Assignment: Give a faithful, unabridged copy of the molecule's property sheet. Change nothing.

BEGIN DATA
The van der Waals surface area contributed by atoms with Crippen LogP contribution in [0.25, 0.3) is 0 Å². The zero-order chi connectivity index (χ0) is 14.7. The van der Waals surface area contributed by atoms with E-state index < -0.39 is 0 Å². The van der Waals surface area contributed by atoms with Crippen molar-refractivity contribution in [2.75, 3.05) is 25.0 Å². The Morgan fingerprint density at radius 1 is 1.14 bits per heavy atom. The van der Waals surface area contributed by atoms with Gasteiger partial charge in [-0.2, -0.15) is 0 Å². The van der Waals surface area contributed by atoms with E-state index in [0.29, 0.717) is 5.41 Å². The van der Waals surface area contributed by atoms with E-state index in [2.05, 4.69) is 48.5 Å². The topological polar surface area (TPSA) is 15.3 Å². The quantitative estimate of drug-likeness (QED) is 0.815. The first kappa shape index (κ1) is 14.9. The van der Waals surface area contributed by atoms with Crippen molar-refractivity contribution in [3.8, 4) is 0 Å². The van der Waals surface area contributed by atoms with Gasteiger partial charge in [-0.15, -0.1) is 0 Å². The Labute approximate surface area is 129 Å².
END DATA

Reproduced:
The van der Waals surface area contributed by atoms with Crippen LogP contribution in [0.25, 0.3) is 0 Å². The zero-order chi connectivity index (χ0) is 14.7. The van der Waals surface area contributed by atoms with E-state index < -0.39 is 0 Å². The van der Waals surface area contributed by atoms with Crippen molar-refractivity contribution in [2.75, 3.05) is 25.0 Å². The Morgan fingerprint density at radius 1 is 1.14 bits per heavy atom. The van der Waals surface area contributed by atoms with Gasteiger partial charge in [-0.2, -0.15) is 0 Å². The van der Waals surface area contributed by atoms with E-state index in [0.29, 0.717) is 5.41 Å². The van der Waals surface area contributed by atoms with E-state index in [2.05, 4.69) is 48.5 Å². The topological polar surface area (TPSA) is 15.3 Å². The quantitative estimate of drug-likeness (QED) is 0.815. The first kappa shape index (κ1) is 14.9. The van der Waals surface area contributed by atoms with Crippen molar-refractivity contribution in [3.8, 4) is 0 Å². The van der Waals surface area contributed by atoms with Gasteiger partial charge in [-0.15, -0.1) is 0 Å². The Labute approximate surface area is 129 Å².